Bringing Home a Preemie

By Mollie Mills Sheppard
I never wanted a special needs child. There, I said it. I thought imperfect children were the worst possible outcome of pregnancy. When I became pregnant with my twins, I secretly prayed every night for two healthy, perfect children. I wondered if I could possibly totally love a child who didn't have ten fingers and ten toes and a full scholarship to the college of his or her choice. I refused second trimester genetic testing because I consider myself pro-life, but I didn't want to be put in a position where I had a choice if I knew there was something wrong because I was afraid what my choice would be.

And suddenly I was in labor. No, not at 40 weeks as I should have been, but at 21 weeks and six days. The on-call obstetrician told me both my babies were about to die, and nothing short of a miracle would stop that. All of a sudden imperfections didn't matter anymore; just save my babies. At all costs, save my babies.

My precious Aubrie was born on March 23, 2008, at 22 weeks. We were given the option of attempting to save her, and we were given the statistics. If she lived, and there was less than a 5% chance of that happening, she would undoubtedly suffer with serious lifelong disabilities. We no longer cared. Just let her live.
She lived one glorious day. She was covered in tubes and wires and plastic and love and prayer, and she was beautiful.

Through a host of miracles and diligent medical care, my sweet Dax was kept in the womb twelve precious more days. He was born on April 4, 2008, at 23 weeks and five days gestation. His chance of survival was around 15%, and his probability of serious disability if he lived was around 90%. They did not ask us this time if we wanted to resuscitate. Everyone wanted this baby to live.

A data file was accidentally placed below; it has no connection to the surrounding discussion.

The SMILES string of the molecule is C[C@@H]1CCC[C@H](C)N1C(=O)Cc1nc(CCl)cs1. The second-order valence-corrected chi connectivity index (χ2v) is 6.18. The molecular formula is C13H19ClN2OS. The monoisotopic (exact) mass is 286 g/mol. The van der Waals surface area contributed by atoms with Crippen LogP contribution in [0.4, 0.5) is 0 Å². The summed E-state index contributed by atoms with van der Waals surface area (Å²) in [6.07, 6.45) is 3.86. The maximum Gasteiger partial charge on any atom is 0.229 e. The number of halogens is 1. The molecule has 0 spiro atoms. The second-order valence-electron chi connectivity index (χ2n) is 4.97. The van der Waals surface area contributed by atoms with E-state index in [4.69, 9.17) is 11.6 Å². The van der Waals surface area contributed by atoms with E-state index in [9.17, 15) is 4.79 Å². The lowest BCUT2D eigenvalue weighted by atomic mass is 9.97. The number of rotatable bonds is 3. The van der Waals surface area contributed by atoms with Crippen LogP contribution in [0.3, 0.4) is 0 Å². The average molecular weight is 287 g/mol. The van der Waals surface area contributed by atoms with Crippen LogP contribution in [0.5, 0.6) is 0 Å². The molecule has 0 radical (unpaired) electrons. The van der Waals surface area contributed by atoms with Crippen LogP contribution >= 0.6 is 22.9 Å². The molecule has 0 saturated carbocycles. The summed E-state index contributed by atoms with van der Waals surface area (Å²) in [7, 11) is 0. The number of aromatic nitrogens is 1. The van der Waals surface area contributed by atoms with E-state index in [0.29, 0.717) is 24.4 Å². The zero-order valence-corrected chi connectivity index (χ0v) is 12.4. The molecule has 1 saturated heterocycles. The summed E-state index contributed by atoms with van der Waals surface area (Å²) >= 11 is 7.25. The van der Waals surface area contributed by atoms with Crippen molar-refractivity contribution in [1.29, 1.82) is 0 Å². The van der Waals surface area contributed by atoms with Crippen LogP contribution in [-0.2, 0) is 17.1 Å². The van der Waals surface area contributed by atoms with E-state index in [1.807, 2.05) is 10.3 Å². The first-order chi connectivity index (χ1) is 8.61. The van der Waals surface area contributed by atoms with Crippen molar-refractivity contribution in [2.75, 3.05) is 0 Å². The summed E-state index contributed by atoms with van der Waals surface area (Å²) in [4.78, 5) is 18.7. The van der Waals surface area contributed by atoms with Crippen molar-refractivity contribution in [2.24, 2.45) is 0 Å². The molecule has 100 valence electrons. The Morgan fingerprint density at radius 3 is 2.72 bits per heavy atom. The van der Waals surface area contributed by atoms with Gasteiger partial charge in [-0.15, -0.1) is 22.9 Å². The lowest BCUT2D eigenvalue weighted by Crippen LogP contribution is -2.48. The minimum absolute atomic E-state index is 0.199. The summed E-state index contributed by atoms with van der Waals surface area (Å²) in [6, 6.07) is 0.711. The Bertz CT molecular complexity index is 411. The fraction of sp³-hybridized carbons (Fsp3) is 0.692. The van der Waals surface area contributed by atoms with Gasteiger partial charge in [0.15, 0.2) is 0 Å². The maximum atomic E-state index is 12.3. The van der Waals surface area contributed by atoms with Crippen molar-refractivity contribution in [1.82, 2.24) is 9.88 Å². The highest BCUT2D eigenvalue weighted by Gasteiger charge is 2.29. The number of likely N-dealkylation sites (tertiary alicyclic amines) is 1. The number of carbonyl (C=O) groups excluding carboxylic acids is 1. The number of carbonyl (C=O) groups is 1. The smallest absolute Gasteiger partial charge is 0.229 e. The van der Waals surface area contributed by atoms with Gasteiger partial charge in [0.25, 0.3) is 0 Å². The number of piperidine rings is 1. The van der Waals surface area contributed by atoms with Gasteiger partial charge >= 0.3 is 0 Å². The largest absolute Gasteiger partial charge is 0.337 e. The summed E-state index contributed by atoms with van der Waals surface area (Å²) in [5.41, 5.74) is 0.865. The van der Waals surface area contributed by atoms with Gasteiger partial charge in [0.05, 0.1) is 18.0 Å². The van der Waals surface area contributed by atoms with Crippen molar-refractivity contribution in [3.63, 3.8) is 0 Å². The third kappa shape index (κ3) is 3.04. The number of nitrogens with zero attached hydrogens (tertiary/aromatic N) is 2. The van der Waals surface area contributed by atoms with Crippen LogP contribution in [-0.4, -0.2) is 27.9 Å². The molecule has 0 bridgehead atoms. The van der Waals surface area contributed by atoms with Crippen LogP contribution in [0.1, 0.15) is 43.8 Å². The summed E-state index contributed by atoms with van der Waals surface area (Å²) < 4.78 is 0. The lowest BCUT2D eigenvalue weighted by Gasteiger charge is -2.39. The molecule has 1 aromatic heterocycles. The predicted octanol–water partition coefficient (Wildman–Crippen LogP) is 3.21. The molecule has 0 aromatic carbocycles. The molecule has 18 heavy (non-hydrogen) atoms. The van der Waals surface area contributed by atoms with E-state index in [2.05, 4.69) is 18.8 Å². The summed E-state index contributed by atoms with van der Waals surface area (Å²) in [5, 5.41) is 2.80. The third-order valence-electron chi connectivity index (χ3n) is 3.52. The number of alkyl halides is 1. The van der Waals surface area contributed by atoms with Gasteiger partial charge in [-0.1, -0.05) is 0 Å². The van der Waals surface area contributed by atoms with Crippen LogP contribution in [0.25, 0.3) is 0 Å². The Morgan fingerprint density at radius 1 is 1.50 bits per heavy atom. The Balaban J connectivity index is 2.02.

Parents often get questioned on quality of life for their special needs children. If I'm being honest, I'll admit there were multiple times during Dax's eight-month NICU stay when I begged God to go ahead and take him if He was going to take him and stop his suffering, as well as mine. The NICU was not an easy road for him. He spent over 100 days on a ventilator. He had heart surgery and eye surgery and hernia surgery and g-tube surgery and he was addicted to morphine and noises hurt and touching hurt and breathing hurt and, dammit, no baby should have to go through so much pain. Yet, through it all, somehow the NICU was not a sad place. Every day he spent in the NICU was a day he lived. Every day I made that hour drive to the hospital was a day we had him on this earth with us. Selfish? Maybe. Probably. But as much as I didn't want him to die, he didn't want to die, either. With every painful procedure, with every ABG and CBG and transfusion he gave me strength, not the other way around. He smiled, he fought, he lived. His nurses and doctors became my friends and family, and the NICU became a beautiful place where there was always unconditional love and strength and beauty, even on the darkest days.

On the 241st day of our NICU stay, the night before Dax was to come home for the very first time, a neurologist arrived to go over Dax's MRI results. They were bad, and he was fairly sure it was a genetic disorder. This particularly concerned him because we had just found out two days before that I was four weeks pregnant. When he told us there was a chance the new baby could have a genetic disorder, too, and that we may want to consider abortion, my heart just stopped. What would we do? Could we go through it all again? It only took one look at Dax, hooked to his oxygen and continuous g-tube feed, to know the answer was yes. One hundred times over, yes. I would always pick you, sweet boy.

Mollie Mills Sheppard is a BCBA in Nashville, TN, and bad ass mom to a child with ASD, a premie, and a little angel who skipped her way to Heaven ahead of us all. She blogs at *Scattered* .

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